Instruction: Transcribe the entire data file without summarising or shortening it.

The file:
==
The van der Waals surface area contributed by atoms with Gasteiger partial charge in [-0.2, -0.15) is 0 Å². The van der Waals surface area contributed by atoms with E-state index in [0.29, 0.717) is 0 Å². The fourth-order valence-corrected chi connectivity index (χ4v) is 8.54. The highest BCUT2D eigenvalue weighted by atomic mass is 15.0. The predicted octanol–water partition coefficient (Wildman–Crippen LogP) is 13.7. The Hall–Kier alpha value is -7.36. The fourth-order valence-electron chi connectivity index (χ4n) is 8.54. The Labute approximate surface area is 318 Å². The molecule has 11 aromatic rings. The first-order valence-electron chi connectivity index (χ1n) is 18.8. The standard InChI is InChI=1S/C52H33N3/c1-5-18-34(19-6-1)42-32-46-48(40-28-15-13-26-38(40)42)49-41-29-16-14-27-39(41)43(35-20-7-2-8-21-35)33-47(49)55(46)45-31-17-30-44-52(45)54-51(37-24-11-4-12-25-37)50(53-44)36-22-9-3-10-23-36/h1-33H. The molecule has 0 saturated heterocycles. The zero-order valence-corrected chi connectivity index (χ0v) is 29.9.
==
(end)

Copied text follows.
The van der Waals surface area contributed by atoms with Gasteiger partial charge in [-0.2, -0.15) is 0 Å². The van der Waals surface area contributed by atoms with E-state index in [0.29, 0.717) is 0 Å². The fourth-order valence-corrected chi connectivity index (χ4v) is 8.54. The highest BCUT2D eigenvalue weighted by atomic mass is 15.0. The predicted octanol–water partition coefficient (Wildman–Crippen LogP) is 13.7. The Hall–Kier alpha value is -7.36. The fourth-order valence-electron chi connectivity index (χ4n) is 8.54. The Labute approximate surface area is 318 Å². The molecule has 11 aromatic rings. The first-order valence-electron chi connectivity index (χ1n) is 18.8. The standard InChI is InChI=1S/C52H33N3/c1-5-18-34(19-6-1)42-32-46-48(40-28-15-13-26-38(40)42)49-41-29-16-14-27-39(41)43(35-20-7-2-8-21-35)33-47(49)55(46)45-31-17-30-44-52(45)54-51(37-24-11-4-12-25-37)50(53-44)36-22-9-3-10-23-36/h1-33H. The molecule has 0 saturated heterocycles. The zero-order valence-corrected chi connectivity index (χ0v) is 29.9.